The Curse of the Sequel
You finish a novel. The characters are likeable, plot exciting, and story world intriguing. Not to mention that you've written the best cliffhanger ending in existence! People are going to eat up your story and what's even better is they are going to want more. More of your beautifully crafted prose and brilliant plot twists!
"No problem," you say as you sit down to write. "I'll just crank out the sequel and hey, maybe even a third book. Got to give the people what they want."
And then...nothing. You have nothing. Well, that's not entirely true. You've written a couple of chapters but you feel like they are crap, and then think that it's even worse to have crap than to have nothing. So what happened? You had this killer story and now everything you write after it just turns out sounding like you're writing a sub-par fan fiction based off of your own book. Where did the creativity go?
Some writers can crank out books like crazy, but that may not be you. I definitely know that's not me. As hopeless as it may seem, I do want to encourage you if you find yourself struggling to write that second book. You are not alone. Countless movies, books, and TV shows fall prey to what I call "the curse of the sequel." Some of us authors start off strong, then when it comes times to continue the story we freeze up.
I'm going to be very honest with you. I suffer greatly from the curse of the sequel. And with this blog post, I hope to help others break the curse as I attempt to find ways to help my own faltering second stories.
I first realized the curse was upon me after I finished my first novel. It was fantastic, my friends loved it and begged me for more. But when I got down to it I felt like I didn't have any more to give. Twice I tried writing the sequel and twice I stopped halfway through. My attempts were always so boring!!! My characters revealed nothing new and the plot was loose at best, all within a story world that had lost its luster.
After all these attempts, I am now forced to analyze my writing. It's time to break free before the curse takes away a novel that has a lot going for it and deserves a second book.
When I wrote my first novel, all of my characters had stakes in the story. There was no turning back for them once the plot got going and the motivation was high for them to continue on. In my second novel, I noticed that though the stakes had stayed the same, the plot might need some spicing up.
What makes your characters committed to this particular leg of the story? If the stakes are the same as in the previous novel, how can you give your story a sense of urgency or deepen your characters' commitment? What makes this second book even more climatic than the first?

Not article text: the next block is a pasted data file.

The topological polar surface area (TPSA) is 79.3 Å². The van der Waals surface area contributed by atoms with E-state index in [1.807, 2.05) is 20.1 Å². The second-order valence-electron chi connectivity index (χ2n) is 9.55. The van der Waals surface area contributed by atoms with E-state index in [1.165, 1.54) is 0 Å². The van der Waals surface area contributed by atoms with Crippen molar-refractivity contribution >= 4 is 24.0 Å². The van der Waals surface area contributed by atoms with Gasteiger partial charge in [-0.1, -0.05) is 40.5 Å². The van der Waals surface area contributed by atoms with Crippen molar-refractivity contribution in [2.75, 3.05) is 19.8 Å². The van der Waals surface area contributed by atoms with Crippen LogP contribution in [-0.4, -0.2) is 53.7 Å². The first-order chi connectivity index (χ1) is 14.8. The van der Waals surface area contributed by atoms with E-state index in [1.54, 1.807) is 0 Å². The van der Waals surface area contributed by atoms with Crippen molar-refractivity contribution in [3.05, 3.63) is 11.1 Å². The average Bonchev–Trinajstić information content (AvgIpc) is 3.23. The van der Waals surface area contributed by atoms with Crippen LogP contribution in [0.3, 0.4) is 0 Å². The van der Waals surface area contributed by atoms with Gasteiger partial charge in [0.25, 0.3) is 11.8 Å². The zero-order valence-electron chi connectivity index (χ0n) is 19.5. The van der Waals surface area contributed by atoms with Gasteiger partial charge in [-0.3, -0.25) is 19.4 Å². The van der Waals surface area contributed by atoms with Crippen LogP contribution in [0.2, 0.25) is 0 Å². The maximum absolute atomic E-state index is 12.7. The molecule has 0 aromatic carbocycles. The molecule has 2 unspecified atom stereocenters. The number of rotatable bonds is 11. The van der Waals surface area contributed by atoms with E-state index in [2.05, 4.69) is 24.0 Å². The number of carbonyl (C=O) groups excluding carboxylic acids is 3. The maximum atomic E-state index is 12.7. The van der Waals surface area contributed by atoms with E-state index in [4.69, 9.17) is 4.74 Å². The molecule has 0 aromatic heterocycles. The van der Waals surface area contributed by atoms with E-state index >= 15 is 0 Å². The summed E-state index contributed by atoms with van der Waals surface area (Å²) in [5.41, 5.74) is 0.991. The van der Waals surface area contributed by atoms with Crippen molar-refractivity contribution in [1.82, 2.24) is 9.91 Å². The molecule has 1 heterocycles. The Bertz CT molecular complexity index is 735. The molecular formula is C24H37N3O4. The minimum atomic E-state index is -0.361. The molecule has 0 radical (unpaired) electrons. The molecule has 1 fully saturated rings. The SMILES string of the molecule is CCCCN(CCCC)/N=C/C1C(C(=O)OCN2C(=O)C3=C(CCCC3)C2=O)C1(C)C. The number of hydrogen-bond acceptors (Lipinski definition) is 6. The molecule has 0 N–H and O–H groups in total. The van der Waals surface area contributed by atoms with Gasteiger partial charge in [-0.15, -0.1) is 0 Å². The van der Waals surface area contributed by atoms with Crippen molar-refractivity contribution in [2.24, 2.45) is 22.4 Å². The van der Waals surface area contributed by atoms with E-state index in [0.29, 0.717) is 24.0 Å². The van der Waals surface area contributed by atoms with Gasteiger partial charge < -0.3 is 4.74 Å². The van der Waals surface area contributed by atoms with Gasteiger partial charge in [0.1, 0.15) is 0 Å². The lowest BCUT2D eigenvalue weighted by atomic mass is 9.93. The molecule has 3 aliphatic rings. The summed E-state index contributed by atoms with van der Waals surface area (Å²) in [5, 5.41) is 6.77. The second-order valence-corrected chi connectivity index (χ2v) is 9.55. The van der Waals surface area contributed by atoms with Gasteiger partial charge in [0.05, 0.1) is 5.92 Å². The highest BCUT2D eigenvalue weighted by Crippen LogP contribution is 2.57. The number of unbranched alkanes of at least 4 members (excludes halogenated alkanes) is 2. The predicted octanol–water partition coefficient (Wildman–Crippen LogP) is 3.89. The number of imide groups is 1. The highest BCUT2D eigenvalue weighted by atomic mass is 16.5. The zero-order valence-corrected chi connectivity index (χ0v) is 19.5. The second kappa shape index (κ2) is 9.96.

In the first book, it was easy to keep my characters interesting. My readers were still being introduced to them and even within the story my characters were getting to know one another. Connections and relationships were being made and secrets were being revealed.
Then when writing my second book, I felt like my characters had lost their pizzazz. I think part of that is because the reader knows the characters by the second book and all of the major secrets had been revealed. I'm hoping that for my next step, I can make my characters exciting again.
That may mean going back to the drawing board and filling them out more. That may also mean that I need them to hold some secrets back in the first book to save for the second. I still need to find ways to make my characters grow and learn new things about themselves and each other.
Same Old Plot
Another reason I think my sequel attempts fell short is that they were merely a continuation of the first book's plot and had nothing new to add. While that first plot thread was good and can still hold over to the second book, there should be some new elements added, like more things unveiling, surprising events, and twists. The second novel should still be its own book. The reader shouldn't feel like they are just rereading the first novel with a change of scenery.
Along with making the stakes higher and plot more interesting comes the idea of the three act story (if that is the way you write). In my first novel, the three big incidents that propelled my story forward were exciting and made the characters even more committed to the plot. But in my second novel, I found that the incidents were not as motivating or were on the same level of intensity as those in the first book. I believe that to make the second book just as exciting as the first, the three major incidents need to be even more intense than the ones in the first book. As the characters get closer to the end, things need to become even more climatic.
So there you have it. I am hoping to give my sequel another try and I hope that if you have a sequel floating out there, that you give it another try too. Don't be afraid to analyze your own writing and tear things apart. Sometimes it takes a complete overhaul to get to a great sequel.
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Hi, I'm Jessica! I'm on a mission to make my writing better in hopes of becoming a published novelist. It's been a crazy journey so far as I learn the twists and turns of the publishing world, but it's been worth it. Though I'm still learning how to be the best writer I can be, I'm excited to share what I learn with you. Happy writing!